Foto Friday: Lucky Gardening

Sometimes all you have to do is spit your watermelon seeds on the ground, and mother nature does the rest. Case in point, the flower bed in front of the Rasta cabana at Lower Dover Jungle Lodge.

Watermelon and Periwinkle in garden at Lower Dover Jungle Lodge

Only two months ago we were eating watermelon while staining the deck and I distinctly remember spitting a bunch of seeds in the garden to see if they would grow. Sure enough, a renegade watermelon decided to grow right alongside these pink and white periwinkles.

Black Orchid: National Flower of Belize

Black Orchid, The National Flower of Belize

Th Black Orchid,(Prosthechea cochleta), also commonly referred to as the Cockleshell or Clamshell Orchid, is not actually black at all. Rather, this unique orchid is dark blue with dark purple veins, making it appear black when hiding in the forest canopy.

The Black Orchid used to have 3 different latin names: Encyclia cochleata, Anacheilium cochleatum, and Epidendrum cochleatum, now that’s a lot of names to remember!, and it’s sure to be a trick question on Final Jeopardy some day…

Black Orchid, The National Flower of Belize

The Black Orchid is the national flower of Belize, and protected in all forests under Belize’s membership of CITES, an international agreement to protect plant and animal species in danger of extinction through international trade. It is illegal to remove orchids from the country of Belize without permit. The only ethical way to collect orchids in Belize is to scavenge them from fallen branches. Luckily, the Black Orchid is commonly cultivated internationally, but make sure to ask where it comes from before you purchase!

If you’re dying to see one, and are in Belize, look for them in front of the Xunantunich welcome center.

Foto Friday: Moses in a boat

Spiderwort lining the garden at Lower Dover.

Spiderwort a.k.a. Moses in boat, is a common plant growing in the tropics. It makes for an excellent landscaping plant, given it’s easy maintenance. It get’s its name from the pods, which are supposed to resemble Moses in a boat. It’s great for lining gardens and placing on the edge of foot paths, however be careful parts of it are poisonous. The sap can cause irritation to the skin, and definitely don’t chew on it. Once started it’s easy to maintain, it grows fast and can be split and replanted. In parts of Florida it has become an invasive species due to it’s rapid growth. In China, they use parts of the plant for medicinal purposes.

Spiderwort lining a garden at Lower Dover.

The pod, the name sake, Moses in a boat.

Moses in a boat cluster at Lower Dover.

Check out this first hand account of it’s abundance in Thailand at Bloom in Bert.

Also known as spiderwort, it’s an odd little plant really. It consists of a spiky rosette-shaped cluster of leaves with a purple-green hue. The leaves look quite normal if you look at them from the top; the strange thing is that the underside is a deep maroon color, for no particular reason.

It has quite a short stem, and doesn’t usually get much taller than about 30 to 40 centimeters. It gets its name from the fact that tiny white flowers appear from the base of the leaves near the stem. I suppose that if you have a few Heinekens (or Beer Laos, as I’ve recently discovered), and squint with your eyes half-closed, that in a certain light, the shape does slightly resemble a boat containing a white blob. Quite how this looks like a bearded baby bloke in a papyrus basket, I’m not sure.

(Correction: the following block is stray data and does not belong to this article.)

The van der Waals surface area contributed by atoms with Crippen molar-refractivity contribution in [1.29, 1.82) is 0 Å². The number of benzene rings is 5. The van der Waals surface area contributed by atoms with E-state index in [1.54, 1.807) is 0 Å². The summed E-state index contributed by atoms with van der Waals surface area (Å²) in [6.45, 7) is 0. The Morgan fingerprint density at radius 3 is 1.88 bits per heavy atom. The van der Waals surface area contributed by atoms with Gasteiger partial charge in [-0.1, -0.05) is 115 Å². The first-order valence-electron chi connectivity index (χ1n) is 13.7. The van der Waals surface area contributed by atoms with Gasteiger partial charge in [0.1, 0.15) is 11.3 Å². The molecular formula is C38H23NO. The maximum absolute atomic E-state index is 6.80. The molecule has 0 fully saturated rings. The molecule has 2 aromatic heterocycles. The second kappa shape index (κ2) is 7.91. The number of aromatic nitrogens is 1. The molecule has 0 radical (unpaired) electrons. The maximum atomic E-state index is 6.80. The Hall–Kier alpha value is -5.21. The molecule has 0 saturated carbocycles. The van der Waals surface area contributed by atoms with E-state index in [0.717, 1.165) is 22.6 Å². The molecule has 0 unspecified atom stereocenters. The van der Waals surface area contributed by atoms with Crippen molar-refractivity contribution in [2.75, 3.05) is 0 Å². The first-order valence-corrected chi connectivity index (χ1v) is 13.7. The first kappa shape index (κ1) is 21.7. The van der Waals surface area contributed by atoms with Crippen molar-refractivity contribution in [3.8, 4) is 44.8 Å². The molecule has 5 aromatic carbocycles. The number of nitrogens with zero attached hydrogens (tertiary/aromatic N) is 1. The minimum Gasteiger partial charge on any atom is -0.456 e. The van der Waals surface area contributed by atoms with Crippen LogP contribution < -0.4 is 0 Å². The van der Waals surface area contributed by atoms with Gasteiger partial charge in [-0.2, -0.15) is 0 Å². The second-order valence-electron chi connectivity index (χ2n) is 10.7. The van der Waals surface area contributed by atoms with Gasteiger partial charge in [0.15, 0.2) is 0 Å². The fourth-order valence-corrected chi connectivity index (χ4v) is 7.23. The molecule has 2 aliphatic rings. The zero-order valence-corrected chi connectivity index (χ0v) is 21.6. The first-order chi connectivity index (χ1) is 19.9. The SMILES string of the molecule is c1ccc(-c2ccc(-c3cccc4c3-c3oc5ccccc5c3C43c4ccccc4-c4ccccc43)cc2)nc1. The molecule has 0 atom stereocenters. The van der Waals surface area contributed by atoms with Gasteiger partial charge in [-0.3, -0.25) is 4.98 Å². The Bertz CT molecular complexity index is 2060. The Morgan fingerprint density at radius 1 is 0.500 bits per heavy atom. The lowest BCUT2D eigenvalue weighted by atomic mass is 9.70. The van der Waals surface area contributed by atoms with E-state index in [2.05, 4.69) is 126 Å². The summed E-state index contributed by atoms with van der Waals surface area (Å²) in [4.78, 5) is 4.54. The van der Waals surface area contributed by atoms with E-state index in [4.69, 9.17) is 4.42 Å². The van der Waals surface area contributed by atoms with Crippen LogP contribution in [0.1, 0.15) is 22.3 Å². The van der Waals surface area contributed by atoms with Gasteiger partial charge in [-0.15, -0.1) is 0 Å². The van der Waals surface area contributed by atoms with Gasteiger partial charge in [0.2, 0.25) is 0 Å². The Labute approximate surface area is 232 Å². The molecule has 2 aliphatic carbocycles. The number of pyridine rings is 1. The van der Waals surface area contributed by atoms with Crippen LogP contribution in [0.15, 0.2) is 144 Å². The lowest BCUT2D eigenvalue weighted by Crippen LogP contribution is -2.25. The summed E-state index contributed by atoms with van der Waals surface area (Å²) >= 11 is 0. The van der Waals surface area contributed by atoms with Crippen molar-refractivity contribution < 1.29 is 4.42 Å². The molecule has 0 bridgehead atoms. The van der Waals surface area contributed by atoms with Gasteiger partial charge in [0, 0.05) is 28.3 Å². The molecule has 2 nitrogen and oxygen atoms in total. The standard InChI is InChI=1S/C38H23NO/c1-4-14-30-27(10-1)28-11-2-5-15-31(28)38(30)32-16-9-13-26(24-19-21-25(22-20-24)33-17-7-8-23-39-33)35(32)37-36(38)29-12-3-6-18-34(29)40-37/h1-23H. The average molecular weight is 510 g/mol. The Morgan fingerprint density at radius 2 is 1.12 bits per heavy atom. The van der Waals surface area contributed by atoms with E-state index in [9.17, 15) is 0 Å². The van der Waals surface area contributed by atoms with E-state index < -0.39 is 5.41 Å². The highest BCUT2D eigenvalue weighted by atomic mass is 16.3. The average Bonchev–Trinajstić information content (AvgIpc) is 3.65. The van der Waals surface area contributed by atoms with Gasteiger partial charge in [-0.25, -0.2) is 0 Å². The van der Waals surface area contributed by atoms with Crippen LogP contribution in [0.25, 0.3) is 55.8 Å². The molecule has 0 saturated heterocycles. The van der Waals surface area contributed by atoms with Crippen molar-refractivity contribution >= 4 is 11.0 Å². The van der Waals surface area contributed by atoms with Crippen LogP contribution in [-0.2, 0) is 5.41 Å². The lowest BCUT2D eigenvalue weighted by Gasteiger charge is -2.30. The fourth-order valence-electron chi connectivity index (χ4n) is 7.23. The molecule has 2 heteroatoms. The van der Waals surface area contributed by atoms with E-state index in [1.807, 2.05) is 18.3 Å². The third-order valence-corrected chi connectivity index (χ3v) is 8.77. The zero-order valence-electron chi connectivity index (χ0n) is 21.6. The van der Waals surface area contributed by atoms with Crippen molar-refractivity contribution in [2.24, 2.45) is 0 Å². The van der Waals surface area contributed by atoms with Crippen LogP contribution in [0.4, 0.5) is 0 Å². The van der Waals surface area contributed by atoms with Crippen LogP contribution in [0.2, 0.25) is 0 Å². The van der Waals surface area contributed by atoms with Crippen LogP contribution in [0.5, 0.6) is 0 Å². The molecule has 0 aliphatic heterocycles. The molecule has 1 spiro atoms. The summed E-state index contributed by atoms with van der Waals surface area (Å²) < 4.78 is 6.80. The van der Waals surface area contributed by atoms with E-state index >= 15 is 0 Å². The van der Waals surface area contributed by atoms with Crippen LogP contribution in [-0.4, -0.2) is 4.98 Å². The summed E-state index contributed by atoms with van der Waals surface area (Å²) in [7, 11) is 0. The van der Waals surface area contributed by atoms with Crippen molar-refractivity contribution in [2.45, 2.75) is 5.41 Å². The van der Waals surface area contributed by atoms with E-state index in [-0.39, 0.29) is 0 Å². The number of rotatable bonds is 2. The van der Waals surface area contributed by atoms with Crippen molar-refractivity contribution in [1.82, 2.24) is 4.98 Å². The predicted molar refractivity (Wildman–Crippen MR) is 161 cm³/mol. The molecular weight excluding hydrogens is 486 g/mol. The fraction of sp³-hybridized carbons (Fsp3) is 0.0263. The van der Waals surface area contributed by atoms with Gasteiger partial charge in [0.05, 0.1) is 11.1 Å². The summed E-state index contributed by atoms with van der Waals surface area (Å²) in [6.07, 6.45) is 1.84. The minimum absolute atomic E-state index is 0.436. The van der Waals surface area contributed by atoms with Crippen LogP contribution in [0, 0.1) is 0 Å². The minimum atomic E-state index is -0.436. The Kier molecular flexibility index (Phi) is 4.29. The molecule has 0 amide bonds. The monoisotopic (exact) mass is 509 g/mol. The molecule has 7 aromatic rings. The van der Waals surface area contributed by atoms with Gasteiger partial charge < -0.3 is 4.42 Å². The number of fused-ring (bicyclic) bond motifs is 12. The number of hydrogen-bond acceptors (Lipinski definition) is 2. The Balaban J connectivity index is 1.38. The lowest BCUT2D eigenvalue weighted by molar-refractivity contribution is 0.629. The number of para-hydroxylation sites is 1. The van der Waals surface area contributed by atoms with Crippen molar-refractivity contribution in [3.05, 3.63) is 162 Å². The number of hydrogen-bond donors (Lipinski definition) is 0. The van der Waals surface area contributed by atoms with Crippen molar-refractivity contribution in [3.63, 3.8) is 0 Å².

This is certainly not the user-friendliest of plants, as all parts of the spiderwort are poisonous. Any contact with the sap may cause some stinging and your skin to itch. Attempt to eat this unassuming little shrub, and a severe burning in the mouth and throat will be the result. This is not the ideal plant to chew on.

If you have a patch of ground in your garden that you’re just tired of looking at, and want to cover in the easiest way possible with the minimum of effort, this plant is the one. Once it is established, it will require little further input or effort from you. It will be less enthusiastic if it’s too shaded, but with plenty of sun, it will continue to cover more ground quite contentedly.“

Coffee Grounds are great for gardening!

It may look like dirt, but coffee grounds are a great natural insecticide.

If you have ever tried your hand at gardening, you’ve surely run into some sort of critter getting at your precious plants. Ants are one of the biggest culprits when it comes to outdoor gardening, but there’s a natural way to battle them! Coffee grounds can be an effective, natural, deterrent for bugs on plants.

Save your coffee grounds for the garden!

Getting up with sun sometimes requires a little help, and we’ve been collecting our coffee grounds in an old tin. We wanted to make sure our freshly transplanted tomato plants weren’t going to be eaten by all the hungry jungle ants.

Place the coffee grounds around the base of the plant.

Placing coffee grounds around the base of the plant, once a week or so, will keep the ants, and other land critters away from your plants. This works for all types of plants, not just fruit producing plants. If you have a garden with just flowers, give it a shot.

The key is to wait until the plant is clear of the seedling stage, and has a healthy stem. Bugs don’t like the taste of coffee, and the smell can even deter those pesky airborne critters.

Protecting the tomato plants from ants!

So, next time you enjoy a nice cup of coffee in the morning, think about saving those coffee grounds and using them in your garden. Not only will it keep the bugs away, it’s great for the soil, and the next time you plant, you’re soil will be even richer with nutrients.

Garden on!